Shahi is not sure how long it will take to open the museum. “Modifying a historic building into a museum is vague for us,” he says, “But we hope the master plan will provide a guideline.” According to him, the Economic Policy Incubator programme led by the former vice-chairman of National Planning Commission, Shankar Sharma, is supporting the municipality to finalise the master plan free of cost.
As Shahi says, it is a long way to go before the transformation. There are more immediate needs. The zinc roof of the building leaks. All doors and windows are open. Anyone can enter the building anytime.
The District Police Office has deployed four police personnel to the monument, but they cannot take care of it as they have been assigned to patrol three other villages in the surrounding. Chief of the DPO, SP Dipendra GC, says his office does not have any plan to improve the security system in the historic monument.
There is no one to clean up; visitors see bat scats scattered everywhere on the top floor. Therefore, the municipality is preparing to employ a cleaning staffer first. In a bid to collect funds for that internally, the city has begun collecting entrance fees from the visitors from August. “We hope to generate at least around Rs 700,000 per annum, which will be enough for us to hire a person,” Shahi says.
Likewise, the toilet on the premises is messy and the municipality wants to build a new one. It is also planning to make a garden outside the main building. As the palace originally has two ponds on the yard, the garden will add to the aesthetic value of the palace.
Before opening a museum, the municipality is planning to recolour the building. The current blue stripes were added inappropriately by the Department of Archaeology while renovating the building in the early 2000s, according to Shahi. “Historians say all the palaces during that time would have only one colour on the surface,” he says, “We will make the Rani Mahal all white again.” It will also be important as some visitors have dirtily scribbled their names on the wall as many people believe doing so would strengthen their love!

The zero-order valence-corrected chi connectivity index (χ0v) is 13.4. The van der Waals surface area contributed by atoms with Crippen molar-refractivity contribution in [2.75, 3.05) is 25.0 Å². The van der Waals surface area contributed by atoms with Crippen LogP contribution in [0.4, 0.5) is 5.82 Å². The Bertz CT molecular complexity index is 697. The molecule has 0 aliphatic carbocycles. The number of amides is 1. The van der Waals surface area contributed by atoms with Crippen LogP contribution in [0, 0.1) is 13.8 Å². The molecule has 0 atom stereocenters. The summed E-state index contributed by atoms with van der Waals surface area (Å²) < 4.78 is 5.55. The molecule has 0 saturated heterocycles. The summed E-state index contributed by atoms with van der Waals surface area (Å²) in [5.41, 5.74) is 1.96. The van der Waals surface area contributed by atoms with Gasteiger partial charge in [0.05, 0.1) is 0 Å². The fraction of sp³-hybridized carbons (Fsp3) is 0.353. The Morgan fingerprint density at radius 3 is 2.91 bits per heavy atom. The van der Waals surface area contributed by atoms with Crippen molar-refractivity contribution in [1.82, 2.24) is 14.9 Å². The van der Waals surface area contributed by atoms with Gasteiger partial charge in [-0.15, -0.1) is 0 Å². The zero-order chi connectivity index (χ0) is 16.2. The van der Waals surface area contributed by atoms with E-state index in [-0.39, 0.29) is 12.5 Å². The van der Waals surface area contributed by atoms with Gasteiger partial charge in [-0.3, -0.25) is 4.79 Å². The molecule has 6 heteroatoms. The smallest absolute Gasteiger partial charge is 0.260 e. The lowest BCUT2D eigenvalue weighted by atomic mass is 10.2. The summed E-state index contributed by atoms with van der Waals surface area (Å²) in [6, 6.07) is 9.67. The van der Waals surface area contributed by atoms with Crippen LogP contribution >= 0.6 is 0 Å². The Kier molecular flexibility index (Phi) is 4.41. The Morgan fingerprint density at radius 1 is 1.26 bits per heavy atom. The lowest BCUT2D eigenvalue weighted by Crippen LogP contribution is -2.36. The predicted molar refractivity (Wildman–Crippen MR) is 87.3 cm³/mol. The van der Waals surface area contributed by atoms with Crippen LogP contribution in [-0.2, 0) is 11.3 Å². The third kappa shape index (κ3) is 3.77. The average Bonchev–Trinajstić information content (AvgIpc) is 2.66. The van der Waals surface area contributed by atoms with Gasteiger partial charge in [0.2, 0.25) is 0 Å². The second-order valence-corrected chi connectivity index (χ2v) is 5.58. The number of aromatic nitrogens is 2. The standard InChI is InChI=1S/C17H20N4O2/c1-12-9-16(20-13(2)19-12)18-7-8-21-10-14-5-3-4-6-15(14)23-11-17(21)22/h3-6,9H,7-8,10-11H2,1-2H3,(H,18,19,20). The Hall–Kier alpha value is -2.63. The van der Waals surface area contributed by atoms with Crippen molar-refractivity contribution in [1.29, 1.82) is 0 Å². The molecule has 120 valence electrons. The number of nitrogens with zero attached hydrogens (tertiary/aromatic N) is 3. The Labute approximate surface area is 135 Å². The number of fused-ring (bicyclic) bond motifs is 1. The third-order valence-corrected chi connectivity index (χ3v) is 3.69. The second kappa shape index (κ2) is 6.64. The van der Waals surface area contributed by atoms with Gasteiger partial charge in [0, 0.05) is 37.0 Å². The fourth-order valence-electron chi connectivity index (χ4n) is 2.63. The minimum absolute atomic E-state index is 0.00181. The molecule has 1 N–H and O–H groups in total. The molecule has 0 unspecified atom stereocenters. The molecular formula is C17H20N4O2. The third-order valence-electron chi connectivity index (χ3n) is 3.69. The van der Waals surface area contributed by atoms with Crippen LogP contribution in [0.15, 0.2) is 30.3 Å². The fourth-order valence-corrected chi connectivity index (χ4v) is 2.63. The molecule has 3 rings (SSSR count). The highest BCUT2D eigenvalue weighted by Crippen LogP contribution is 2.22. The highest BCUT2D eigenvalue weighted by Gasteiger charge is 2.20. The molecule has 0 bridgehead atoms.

Recently, the DPO has installed a CCTV to monitor such ‘indecent’ activities on the premises. GC says that has been helpful for police to maintain peace and security, but not enough. He views that more of such surveillance tools should be added to the place, hoping the municipality will incorporate that also in the masterplan.
Another major challenge is the road. Rani Mahal is just 13 kilometre away from the central market area of Tansen, but people visiting Tansen are reluctant to go to the monument because of the bad road. The first half of the downward road is blacktopped; but the second half is muddy, bumpy, narrow and risky. Shahi says the Province 5 government has allocated Rs 65 million to blacktop the road within this fiscal year. “Tenders will be called for the blacktopping after the monsoon will be over,” he says.
“Come again, visit the place after Dashain” Shahi invites, “I don’t assure you that the monument will have got a facelift by then. But, you will surely see some symptoms of the changes that will take place soon.”
Dashain is just two months away. Are you ready to visit Nepal’s Taj Mahal in the festive vacation then?